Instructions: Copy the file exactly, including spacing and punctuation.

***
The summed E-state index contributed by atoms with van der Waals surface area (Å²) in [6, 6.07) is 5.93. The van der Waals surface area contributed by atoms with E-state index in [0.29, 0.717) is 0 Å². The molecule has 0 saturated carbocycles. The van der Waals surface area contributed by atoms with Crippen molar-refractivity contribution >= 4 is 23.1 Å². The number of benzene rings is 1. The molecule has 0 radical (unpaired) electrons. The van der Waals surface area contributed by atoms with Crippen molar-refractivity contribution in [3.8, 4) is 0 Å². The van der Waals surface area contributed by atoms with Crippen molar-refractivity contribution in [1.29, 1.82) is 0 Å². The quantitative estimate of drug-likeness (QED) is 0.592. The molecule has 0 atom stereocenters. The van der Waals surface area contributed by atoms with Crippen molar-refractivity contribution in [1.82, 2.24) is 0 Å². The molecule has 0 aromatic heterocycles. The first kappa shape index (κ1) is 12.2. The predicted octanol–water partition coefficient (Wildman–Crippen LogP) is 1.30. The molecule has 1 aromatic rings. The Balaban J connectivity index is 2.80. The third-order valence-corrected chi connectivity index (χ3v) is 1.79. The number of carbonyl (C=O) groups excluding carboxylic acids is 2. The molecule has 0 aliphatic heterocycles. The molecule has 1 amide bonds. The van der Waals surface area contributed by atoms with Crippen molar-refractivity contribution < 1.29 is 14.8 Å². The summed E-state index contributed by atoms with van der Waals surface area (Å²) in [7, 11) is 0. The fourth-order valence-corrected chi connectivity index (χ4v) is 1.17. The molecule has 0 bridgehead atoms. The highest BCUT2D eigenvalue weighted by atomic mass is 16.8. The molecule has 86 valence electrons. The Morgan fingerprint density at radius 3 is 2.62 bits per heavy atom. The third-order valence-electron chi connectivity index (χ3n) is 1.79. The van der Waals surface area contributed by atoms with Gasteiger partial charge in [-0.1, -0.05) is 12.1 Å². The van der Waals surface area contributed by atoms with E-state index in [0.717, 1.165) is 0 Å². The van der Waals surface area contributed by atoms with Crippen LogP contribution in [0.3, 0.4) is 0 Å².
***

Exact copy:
The summed E-state index contributed by atoms with van der Waals surface area (Å²) in [6, 6.07) is 5.93. The van der Waals surface area contributed by atoms with E-state index in [0.29, 0.717) is 0 Å². The molecule has 0 saturated carbocycles. The van der Waals surface area contributed by atoms with Crippen molar-refractivity contribution >= 4 is 23.1 Å². The number of benzene rings is 1. The molecule has 0 radical (unpaired) electrons. The van der Waals surface area contributed by atoms with Crippen molar-refractivity contribution in [3.8, 4) is 0 Å². The van der Waals surface area contributed by atoms with Crippen molar-refractivity contribution in [1.29, 1.82) is 0 Å². The quantitative estimate of drug-likeness (QED) is 0.592. The molecule has 0 atom stereocenters. The van der Waals surface area contributed by atoms with Crippen molar-refractivity contribution in [1.82, 2.24) is 0 Å². The molecule has 0 aromatic heterocycles. The first kappa shape index (κ1) is 12.2. The predicted octanol–water partition coefficient (Wildman–Crippen LogP) is 1.30. The molecule has 1 aromatic rings. The Balaban J connectivity index is 2.80. The third-order valence-corrected chi connectivity index (χ3v) is 1.79. The number of carbonyl (C=O) groups excluding carboxylic acids is 2. The molecule has 0 aliphatic heterocycles. The molecule has 1 amide bonds. The van der Waals surface area contributed by atoms with Crippen molar-refractivity contribution < 1.29 is 14.8 Å². The summed E-state index contributed by atoms with van der Waals surface area (Å²) in [7, 11) is 0. The fourth-order valence-corrected chi connectivity index (χ4v) is 1.17. The molecule has 0 bridgehead atoms. The highest BCUT2D eigenvalue weighted by atomic mass is 16.8. The molecule has 86 valence electrons. The Morgan fingerprint density at radius 3 is 2.62 bits per heavy atom. The third-order valence-electron chi connectivity index (χ3n) is 1.79. The van der Waals surface area contributed by atoms with Gasteiger partial charge in [-0.1, -0.05) is 12.1 Å². The van der Waals surface area contributed by atoms with E-state index in [0.717, 1.165) is 0 Å². The van der Waals surface area contributed by atoms with Crippen LogP contribution in [0.3, 0.4) is 0 Å².